somewhere other than the default /var/tmp/wic:

      $ wic create ~/test.wks -o /home/trz/testwic --rootfs-dir
      /home/trz/yocto/build/tmp/work/crownbay/core-image-minimal/1.0-r0/rootfs
      --bootimg-dir /home/trz/yocto/build/tmp/sysroots/crownbay/usr/share
      --kernel-dir /home/trz/yocto/build/tmp/sysroots/crownbay/usr/src/kernel
      --native-sysroot /home/trz/yocto/build/tmp/sysroots/x86_64-linux

      Creating image(s)...

      Info: The new image(s) can be found here:
        /home/trz/testwic/build/test-201309260032-sda.direct

      ...

    Finally, here's an example of the actual partition language
    commands used to generate the mkefidisk image i.e. these are the
    contents of the mkefidisk.wks OE kickstart file:

      # short-description: Create an EFI disk image
      # long-description: Creates a partitioned EFI disk image that the user
      # can directly dd to boot media.

      part /boot --source bootimg-efi --ondisk sda --fstype=efi --active

      part / --source rootfs --ondisk sda --fstype=ext3 --label platform

      part swap --ondisk sda --size 44 --label swap1 --fstype=swap

      bootloader  --timeout=10  --append="rootwait console=ttyPCH0,115200"

    You can get a complete listing and description of all the
    kickstart commands available for use in .wks files from 'wic help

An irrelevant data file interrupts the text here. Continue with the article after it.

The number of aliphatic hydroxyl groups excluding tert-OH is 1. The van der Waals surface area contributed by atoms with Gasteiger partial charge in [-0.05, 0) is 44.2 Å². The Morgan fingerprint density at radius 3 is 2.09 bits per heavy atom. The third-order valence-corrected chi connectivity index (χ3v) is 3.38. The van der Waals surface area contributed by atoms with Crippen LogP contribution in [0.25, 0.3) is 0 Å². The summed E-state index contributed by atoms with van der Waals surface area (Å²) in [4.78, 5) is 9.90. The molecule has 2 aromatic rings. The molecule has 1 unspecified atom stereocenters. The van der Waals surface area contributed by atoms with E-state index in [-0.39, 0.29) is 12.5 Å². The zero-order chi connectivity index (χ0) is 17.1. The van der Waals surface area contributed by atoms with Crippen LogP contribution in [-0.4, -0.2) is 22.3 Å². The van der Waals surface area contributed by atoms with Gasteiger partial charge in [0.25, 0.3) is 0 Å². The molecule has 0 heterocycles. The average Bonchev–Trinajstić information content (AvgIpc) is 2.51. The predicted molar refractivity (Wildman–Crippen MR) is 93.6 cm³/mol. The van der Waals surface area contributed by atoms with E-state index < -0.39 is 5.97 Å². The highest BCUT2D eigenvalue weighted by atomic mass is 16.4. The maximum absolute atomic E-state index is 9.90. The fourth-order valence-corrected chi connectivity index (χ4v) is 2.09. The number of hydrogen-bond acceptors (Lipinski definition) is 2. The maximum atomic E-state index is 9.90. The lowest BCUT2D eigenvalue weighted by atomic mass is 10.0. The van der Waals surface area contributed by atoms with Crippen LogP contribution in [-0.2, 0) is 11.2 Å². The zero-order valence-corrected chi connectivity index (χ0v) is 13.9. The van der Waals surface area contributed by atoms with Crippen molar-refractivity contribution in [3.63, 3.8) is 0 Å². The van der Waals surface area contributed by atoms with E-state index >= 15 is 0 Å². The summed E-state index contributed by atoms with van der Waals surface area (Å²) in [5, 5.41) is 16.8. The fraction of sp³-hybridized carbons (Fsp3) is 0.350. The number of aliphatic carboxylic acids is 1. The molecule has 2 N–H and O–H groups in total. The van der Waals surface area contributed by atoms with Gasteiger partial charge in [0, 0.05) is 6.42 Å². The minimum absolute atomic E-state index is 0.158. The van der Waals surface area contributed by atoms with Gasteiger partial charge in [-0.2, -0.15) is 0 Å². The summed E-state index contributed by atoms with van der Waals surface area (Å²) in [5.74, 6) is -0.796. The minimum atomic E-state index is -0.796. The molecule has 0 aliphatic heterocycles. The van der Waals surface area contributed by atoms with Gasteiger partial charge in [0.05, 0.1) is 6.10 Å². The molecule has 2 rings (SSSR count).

kickstart'.
"""

wic_kickstart_help = """

NAME
    wic kickstart - wic kickstart reference

DESCRIPTION
    This section provides the definitive reference to the wic
    kickstart language.  It also provides documentation on the list of
    --source plugins available for use from the 'part' command (see
    the 'Platform-specific Plugins' section below).

    The current wic implementation supports only the basic kickstart
    partitioning commands: partition (or part for short) and
    bootloader.

    The following is a listing of the commands, their syntax, and
    meanings. The commands are based on the Fedora kickstart
    documentation but with modifications to reflect wic capabilities.

      http://fedoraproject.org/wiki/Anaconda/Kickstart#part_or_partition
      http://fedoraproject.org/wiki/Anaconda/Kickstart#bootloader

  Commands

    * 'part' or 'partition'

       This command creates a partition on the system and uses the
       following syntax:

         part <mountpoint>

       The <mountpoint> is where the partition will be mounted and
       must take of one of the following forms:

         /<path>: For example: /, /usr, or /home

         swap: The partition will be used as swap space.

       The following are supported 'part' options:

         --size: The minimum partition size. Specify an integer value
                 such as 500. Multipliers k, M ang G can be used. If
                 not specified, the size is in MB.
                 You do not need this option if you use --source.

         --source: This option is a wic-specific option that names the
                   source of the data that will populate the
                   partition.  The most common value for this option
                   is 'rootfs', but can be any value which maps to a
                   valid 'source plugin' (see 'wic help plugins').